Topeka: Rick Jones Pro Stock Truck preview

TOPEKA, Kan. (September 20, 2000) - With just four races left on the 14-event NHRA Pro Stock Truck tour, Rick Jones is ready to shift his Country Motors Trailer Sales GMC Sonoma into high gear for a late-season push towards a top-10 finish.

TOPEKA, Kan. (September 20, 2000) - With just four races left on the 14-event NHRA Pro Stock Truck tour, Rick Jones is ready to shift his Country Motors Trailer Sales GMC Sonoma into high gear for a late-season push towards a top-10 finish.

Currently seventh in the points standings, Y2K has been a good year for Jones. Prior to the U.S. Nationals at Indianapolis he had qualified for every race. At five events Jones successfully advanced into the second round of eliminations, and at Atlanta, the Galesburg, Ill., chassis builder made a visit to the semifinals before losing to Randy Daniels. Jones' accomplishments on the racetrack have been good for a place in the top-10 of the points standings throughout 2000 and where he's hoping to be when the season concludes in Pomona.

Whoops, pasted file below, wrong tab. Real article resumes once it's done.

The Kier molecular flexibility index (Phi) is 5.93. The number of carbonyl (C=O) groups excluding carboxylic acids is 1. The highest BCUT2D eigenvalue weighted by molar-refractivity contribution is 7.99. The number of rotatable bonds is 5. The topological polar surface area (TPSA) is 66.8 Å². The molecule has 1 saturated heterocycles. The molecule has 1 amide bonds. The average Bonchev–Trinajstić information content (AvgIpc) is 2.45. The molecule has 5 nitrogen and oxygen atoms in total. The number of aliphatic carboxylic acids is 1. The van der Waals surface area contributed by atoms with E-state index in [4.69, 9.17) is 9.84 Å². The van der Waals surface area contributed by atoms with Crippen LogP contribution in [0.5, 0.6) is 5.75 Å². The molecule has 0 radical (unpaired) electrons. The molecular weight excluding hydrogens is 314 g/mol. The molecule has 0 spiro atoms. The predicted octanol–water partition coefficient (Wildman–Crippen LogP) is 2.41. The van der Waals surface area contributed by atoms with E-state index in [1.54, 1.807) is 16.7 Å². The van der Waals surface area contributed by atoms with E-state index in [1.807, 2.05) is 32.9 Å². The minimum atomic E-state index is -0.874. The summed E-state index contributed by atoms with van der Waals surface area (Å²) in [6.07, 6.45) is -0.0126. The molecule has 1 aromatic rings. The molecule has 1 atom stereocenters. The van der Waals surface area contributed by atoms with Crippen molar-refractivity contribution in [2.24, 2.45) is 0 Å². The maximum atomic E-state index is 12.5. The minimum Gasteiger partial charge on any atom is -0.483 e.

The 12th annual Advance Auto Parts Nationals at Heartland Park Topeka on September 28 - October 1, is the 11th race on the NHRA Pro Stock Truck tour. NHRA Heat can be seen on ESPN2 on Thursday, September 28, beginning at 6:30 p.m. Eastern. Television coverage of final eliminations can be seen on TNN on Sunday, October 1, beginning at 4:30 p.m. Eastern.